When I was a teenager I had a file that I labelled “inspiration.” It contained articles about authors who had been published as teens. And as I grew older and I added more articles to the folder, I hoped that my competitive streak would flare up and get me writing.
The first article I put in that folder was about Amelia Atwater-Rhodes, who had her first book published at 14. I think I was 17 or 18 at the time. I read one of her books, Demon in My View. Damn! I thought. She’s got me beat. Then, I can do this. I can write a novel. Hers isn’t even that long. (Didn’t happen).
The second article I put in the “inspiration” folder was about Jenn Crowell. Her novel, Necessary Madness, was published when she was 18. Here was a teen writing for an adult audience. Why??? I wailed in my head. Why can’t I have a book published too??? (Because I hadn’t written one yet).
Over the years I had come across and read many a book written by a teen author: Please Don’t Kill the Freshman by Zoe Trope (age 15) (Why can’t MY journals have gotten published?), Eragon by Christopher Paolini (age 17), I’m sure there are many more I’m not thinking of. Here’s a list, although it doesn’t include S.E. Hinton, who wrote The Outsiders when she was 15.
I eventually vowed to write a novel by the time I graduated college. (Didn’t happen). I couldn’t compete with all those published teen authors, especially now that I was in my twenties. Only when I took a notebook and told myself that I wouldn’t stop until I had either filled it or written a complete novel did I finally write a novel. (That was Bethany Caleb).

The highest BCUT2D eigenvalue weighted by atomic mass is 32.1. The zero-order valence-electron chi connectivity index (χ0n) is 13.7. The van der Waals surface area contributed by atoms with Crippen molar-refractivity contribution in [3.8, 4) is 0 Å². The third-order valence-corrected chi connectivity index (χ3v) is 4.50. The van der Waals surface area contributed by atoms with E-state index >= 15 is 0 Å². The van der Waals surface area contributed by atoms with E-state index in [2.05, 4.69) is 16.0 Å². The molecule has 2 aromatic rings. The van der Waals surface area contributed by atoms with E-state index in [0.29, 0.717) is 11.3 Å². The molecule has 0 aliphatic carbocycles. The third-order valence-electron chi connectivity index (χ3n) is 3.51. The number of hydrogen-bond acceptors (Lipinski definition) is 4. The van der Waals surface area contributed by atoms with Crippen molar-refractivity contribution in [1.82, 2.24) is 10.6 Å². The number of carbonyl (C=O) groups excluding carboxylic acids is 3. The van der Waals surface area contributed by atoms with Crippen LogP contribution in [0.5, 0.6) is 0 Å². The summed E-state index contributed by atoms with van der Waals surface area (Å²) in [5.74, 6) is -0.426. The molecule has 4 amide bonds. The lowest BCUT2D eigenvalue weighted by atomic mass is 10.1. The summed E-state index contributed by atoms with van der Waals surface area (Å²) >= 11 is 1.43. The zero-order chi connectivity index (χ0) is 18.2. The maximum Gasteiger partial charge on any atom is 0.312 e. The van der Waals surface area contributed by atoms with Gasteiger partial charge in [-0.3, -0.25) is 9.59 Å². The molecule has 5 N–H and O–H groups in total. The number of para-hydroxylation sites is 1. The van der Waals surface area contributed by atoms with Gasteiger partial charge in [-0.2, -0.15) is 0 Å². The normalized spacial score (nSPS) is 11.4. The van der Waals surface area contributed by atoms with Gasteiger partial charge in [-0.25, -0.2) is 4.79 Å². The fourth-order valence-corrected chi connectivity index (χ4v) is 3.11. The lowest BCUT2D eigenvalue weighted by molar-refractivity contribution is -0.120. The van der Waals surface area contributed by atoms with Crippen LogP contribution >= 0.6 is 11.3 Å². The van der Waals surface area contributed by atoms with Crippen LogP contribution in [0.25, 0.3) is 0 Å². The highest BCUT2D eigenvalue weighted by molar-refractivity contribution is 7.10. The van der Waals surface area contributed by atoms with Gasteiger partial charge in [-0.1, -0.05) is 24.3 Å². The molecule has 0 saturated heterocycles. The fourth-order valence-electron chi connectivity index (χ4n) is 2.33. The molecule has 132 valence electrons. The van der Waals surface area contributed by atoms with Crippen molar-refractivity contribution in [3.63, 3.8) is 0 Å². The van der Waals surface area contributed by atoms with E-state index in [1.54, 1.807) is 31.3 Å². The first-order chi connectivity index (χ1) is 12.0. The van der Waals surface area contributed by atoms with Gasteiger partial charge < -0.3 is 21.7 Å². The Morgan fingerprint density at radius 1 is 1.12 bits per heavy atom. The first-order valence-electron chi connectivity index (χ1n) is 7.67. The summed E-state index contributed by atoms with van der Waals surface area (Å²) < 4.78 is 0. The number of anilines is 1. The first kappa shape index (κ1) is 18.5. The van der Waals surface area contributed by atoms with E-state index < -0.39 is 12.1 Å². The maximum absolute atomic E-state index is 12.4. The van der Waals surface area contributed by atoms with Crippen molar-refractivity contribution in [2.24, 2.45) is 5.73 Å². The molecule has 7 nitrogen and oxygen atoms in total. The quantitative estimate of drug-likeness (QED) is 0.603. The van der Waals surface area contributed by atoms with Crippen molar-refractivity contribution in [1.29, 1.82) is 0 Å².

I was reminded of this by an article in the New York Times about parents who are paying sometimes significant amounts of money to get their teenage child’s book into print. Which really is less about teen authors making it big than about self-publishing, and where self-publishing is going to lead in years to come. As a teen I would have been thrilled to pieces to see a book with my name across the cover. Back when I was a teen we learned about vanity presses and how they were Bad and meant that real publishers would never take you seriously, and about those poetry contests that were scams to make you shell out $65 for a hardcover encyclopedia of poetry for that one little page with your poem on it.
Self-publishing can’t be all bad. Look at Chris Paolini, at Amanda Hocking, at any number of self-published writers out there now, publishing their books with hardly any down payment but with some marketing savvy, landing themselves a traditional publisher. Even fanfiction writers like E.L. James are getting publishing deals. As long as you have an audience, and can prove people want to read what you write, it seems you can get a traditional publishing deal in the long run.
And breaking into traditional publishing is so difficult! Check out my rejection counter for proof… Traditional publishers and agents are not looking to take on debut authors with no audience. But these teens (who are capable of a writing a whole book as I was unable to do while still a teen), maybe their first foray into self-publishing will only sell a few hundred copies. Maybe their second book sells a few more, and they begin to build a fan base. Maybe by the time they hit adulthood, they’ve got a following and a traditional publisher will be willing to take a chance on them…
Self-publishing is so tempting. I keep giving myself deadlines (currently: I’ll self-publish when I’m 40, if that’s still around as a thing). But maybe that’s too late?
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